The CIS announced that the new organization would be open to all republics of the former Soviet Union, and to other nations sharing the same goals. The CIS charter stated that all the members were sovereign and independent nations and thereby effectively abolished the Soviet Union. On 21 December 1991, the leaders of eight additional former Soviet Republics (Armenia, Azerbaijan, Kazakhstan, Kyrgyzstan, Moldova, Turkmenistan, Tajikistan and Uzbekistan) signed the Alma-Ata Protocol which can either be interpreted as expanding the CIS to these states or the proper foundation or refoundation date of the CIS,[4] thus bringing the number of participating countries to 11.[5] Georgia joined two years later, in December 1993.[6] At this point, 12 of the 15 former Soviet Republics participated in the CIS. The three Baltic states did not, reflecting their governments' and people's view that the post-1940 Soviet occupation of their territory was illegitimate (in 2004 they joined NATO and the European Union). The CIS and Soviet Union also legally co-existed briefly with each other until 26 December 1991, when Soviet President Gorbachev stepped down, officially dissolving the Soviet Union. This was followed by Ivan Korotchenya becoming Executive Secretary of the CIS on the same day.[7]

After the end of the dissolution process of the Soviet Union, Russia and the Central Asian republics were weakened economically and faced declines in GDP. Post-Soviet states underwent economic reforms and privatisation.[journal 1][8] The process of Eurasian integration began immediately after the break-up of the Soviet Union to salvage economic ties with Post-Soviet republics.[journal 2]

CIS Charter (1993 to present)

CIS Summit 20-22 June 2000-1
The 20–22 June 2000 CIS Summit

On 22 January 1993, the Charter (Statutes) of the CIS were signed, setting up the different institutions of the CIS, their functions, the rules and statutes of the CIS. The Charter also defined that all countries having ratified the Agreement on the Establishment of the CIS and its relevant (Alma-Ata) Protocol would be considered to be founding states of the CIS, as well as that only countries ratifying the Charter would be considered to be member states of the CIS (art. 7). Other states can participate as associate members or observers, if accepted as such by a decision of the Council of Heads of State to the CIS (art. 8). All the founding states, apart from Ukraine and Turkmenistan, ratified the Charter of the CIS and became member states of it. Nevertheless, Ukraine and Turkmenistan kept participating in the CIS, without being member states of it. Ukraine became an associate member of the CIS Economic Union in April 1994, and Turkmenistan became an associate member of the CIS in August 2005. Georgia left the CIS altogether in 2009 and Ukraine stopped participating in 2018.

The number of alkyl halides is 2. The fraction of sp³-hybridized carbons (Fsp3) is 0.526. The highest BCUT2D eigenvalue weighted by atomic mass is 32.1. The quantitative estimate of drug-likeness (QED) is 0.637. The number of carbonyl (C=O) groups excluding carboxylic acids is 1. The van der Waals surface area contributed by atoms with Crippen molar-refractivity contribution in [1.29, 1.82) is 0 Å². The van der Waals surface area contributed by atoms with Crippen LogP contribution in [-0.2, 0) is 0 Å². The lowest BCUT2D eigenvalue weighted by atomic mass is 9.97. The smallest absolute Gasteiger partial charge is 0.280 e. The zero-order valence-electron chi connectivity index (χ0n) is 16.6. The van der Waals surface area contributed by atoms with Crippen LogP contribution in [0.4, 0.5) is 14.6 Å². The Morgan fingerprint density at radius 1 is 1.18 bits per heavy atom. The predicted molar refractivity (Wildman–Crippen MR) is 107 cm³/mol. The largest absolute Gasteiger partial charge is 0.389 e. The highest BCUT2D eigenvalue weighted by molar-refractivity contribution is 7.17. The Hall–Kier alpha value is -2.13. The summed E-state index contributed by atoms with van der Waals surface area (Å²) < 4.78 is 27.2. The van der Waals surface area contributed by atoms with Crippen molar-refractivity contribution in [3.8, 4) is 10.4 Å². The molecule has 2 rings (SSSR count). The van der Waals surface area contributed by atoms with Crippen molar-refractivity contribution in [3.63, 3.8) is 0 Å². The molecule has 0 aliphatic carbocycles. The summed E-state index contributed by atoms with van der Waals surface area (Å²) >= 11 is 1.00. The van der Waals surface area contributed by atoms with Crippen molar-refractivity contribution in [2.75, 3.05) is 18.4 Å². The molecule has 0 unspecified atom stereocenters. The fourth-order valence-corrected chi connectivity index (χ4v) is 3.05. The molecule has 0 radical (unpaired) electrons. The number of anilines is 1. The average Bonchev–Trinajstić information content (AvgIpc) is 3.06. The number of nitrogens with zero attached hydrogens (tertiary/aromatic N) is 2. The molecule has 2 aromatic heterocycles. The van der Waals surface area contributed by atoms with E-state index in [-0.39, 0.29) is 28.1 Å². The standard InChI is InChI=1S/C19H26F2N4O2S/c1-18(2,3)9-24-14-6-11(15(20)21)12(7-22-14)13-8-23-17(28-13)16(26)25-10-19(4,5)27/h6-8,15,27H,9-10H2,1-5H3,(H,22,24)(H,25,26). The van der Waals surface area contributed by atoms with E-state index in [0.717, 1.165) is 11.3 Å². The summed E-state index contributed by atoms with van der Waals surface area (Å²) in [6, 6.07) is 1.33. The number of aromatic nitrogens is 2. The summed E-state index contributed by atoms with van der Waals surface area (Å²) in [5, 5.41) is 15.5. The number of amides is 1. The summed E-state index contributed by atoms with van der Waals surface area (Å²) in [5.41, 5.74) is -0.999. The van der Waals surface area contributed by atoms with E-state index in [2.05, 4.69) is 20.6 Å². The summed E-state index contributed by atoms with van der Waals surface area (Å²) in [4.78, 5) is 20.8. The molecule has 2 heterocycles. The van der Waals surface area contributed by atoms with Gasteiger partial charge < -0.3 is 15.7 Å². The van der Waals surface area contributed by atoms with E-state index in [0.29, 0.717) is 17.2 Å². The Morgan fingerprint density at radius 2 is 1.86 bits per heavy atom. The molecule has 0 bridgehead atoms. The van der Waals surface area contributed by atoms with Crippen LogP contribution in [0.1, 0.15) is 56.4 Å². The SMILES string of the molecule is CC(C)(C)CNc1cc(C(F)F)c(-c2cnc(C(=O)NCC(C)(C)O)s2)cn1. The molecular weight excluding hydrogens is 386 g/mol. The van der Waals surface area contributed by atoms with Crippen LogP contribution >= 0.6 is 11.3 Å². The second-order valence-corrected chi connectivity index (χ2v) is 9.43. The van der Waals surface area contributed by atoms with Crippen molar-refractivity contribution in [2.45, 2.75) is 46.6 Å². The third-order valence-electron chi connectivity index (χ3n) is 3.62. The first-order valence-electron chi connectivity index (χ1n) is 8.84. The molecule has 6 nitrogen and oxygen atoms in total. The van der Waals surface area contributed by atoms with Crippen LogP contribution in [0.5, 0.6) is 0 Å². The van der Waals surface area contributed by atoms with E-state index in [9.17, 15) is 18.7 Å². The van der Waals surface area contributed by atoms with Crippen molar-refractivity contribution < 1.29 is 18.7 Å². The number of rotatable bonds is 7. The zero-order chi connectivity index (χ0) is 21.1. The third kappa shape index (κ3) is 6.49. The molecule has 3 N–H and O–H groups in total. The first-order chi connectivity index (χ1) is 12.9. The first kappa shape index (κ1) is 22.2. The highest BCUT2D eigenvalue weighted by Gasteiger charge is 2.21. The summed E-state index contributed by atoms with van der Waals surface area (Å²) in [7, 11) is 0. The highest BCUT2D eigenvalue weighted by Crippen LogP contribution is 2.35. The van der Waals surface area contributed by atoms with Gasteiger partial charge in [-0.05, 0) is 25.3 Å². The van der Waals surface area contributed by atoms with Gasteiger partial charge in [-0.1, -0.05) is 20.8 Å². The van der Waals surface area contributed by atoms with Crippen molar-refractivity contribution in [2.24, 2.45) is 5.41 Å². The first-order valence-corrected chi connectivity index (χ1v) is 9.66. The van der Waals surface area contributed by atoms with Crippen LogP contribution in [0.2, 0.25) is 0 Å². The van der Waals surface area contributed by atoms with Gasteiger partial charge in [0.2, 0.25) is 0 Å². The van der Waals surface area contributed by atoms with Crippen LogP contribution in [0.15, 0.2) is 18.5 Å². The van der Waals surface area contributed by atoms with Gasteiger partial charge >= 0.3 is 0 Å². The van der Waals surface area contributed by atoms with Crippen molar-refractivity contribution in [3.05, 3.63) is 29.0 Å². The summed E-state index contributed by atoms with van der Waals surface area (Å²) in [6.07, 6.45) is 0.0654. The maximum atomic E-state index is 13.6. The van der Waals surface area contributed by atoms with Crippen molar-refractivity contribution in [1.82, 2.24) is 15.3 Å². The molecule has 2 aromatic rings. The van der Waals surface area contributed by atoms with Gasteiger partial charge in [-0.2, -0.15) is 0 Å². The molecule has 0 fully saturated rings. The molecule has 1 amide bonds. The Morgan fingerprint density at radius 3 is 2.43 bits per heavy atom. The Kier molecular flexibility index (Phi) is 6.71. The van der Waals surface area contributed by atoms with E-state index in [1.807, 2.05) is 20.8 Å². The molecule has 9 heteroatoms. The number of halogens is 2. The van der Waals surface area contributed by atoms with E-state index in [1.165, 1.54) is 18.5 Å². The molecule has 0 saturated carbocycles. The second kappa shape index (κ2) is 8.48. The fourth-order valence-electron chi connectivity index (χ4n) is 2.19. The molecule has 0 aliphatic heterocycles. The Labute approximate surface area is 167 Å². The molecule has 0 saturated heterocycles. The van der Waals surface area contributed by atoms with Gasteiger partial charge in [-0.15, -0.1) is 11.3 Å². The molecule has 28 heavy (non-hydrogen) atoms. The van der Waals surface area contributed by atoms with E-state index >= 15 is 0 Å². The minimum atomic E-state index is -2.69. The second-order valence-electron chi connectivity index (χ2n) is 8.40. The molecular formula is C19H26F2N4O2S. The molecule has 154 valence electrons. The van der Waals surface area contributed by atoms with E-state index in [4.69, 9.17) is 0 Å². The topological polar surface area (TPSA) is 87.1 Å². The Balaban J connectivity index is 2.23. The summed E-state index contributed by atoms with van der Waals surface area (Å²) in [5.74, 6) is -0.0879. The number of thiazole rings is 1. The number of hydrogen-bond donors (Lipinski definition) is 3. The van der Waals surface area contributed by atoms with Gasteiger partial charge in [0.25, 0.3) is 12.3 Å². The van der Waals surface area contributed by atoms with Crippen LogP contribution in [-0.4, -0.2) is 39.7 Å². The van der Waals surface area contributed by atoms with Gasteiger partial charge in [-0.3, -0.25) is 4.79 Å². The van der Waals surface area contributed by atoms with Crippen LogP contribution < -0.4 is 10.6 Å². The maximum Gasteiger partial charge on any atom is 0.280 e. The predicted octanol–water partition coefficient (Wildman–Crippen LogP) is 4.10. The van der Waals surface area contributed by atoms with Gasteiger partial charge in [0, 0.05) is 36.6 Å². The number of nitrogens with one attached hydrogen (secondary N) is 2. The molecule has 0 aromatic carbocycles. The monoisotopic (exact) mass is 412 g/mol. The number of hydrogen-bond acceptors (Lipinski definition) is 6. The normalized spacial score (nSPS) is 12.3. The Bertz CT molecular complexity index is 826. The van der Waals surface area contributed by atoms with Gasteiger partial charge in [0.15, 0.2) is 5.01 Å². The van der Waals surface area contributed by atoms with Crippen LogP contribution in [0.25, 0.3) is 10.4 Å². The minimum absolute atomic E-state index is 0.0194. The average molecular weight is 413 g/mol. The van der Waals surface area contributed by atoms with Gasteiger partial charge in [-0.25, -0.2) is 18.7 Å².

During a speech at Moscow State University in 1994, the President of Kazakhstan, Nursultan Nazarbayev, suggested the idea of creating a "common defense" space within the CIS[9][10][11][12] Nazarbayev idea was quickly seen as a way to bolster trade, boost investments in the region, and serve as a counterweight to the West and East Asia.[10][13]

Between 2003 and 2005, three CIS member states experienced a change of government in a series of colour revolutions: Eduard Shevardnadze was overthrown in Georgia; Viktor Yushchenko was elected in Ukraine; and Askar Akayev was toppled in Kyrgyzstan. In February 2006, Georgia withdrew from the Council of Defense Ministers, with the statement that "Georgia has taken a course to join NATO and it cannot be part of two military structures simultaneously",[14][15] but it remained a full member of the CIS until August 2009, one year after officially withdrawing in the immediate aftermath of the Russo-Georgian War. In March 2007, Igor Ivanov, the secretary of the Russian Security Council, expressed his doubts concerning the usefulness of the CIS, emphasising that the Eurasian Economic Community was becoming a more competent organisation to unify the largest countries of the CIS.[16] Following the withdrawal of Georgia, the presidents of Uzbekistan, Tajikistan, and Turkmenistan skipped the October 2009 meeting of the CIS, each having their own issues and disagreements with the Russian Federation.[17]

The Council of Foreign Ministers met in Dushanbe, Tajikistan on 11 April 2003 to discuss the War in Iraq and consider a draft program for the fight against terrorism and extremism, with the particularly the need for an international role in post-war Iraq, was further addressed at the May summit in St. Petersburg.[18]

In May 2009, Armenia, Azerbaijan, Belarus, Georgia, Moldova, and Ukraine joined the Eastern Partnership, a project which was initiated by the European Union (EU).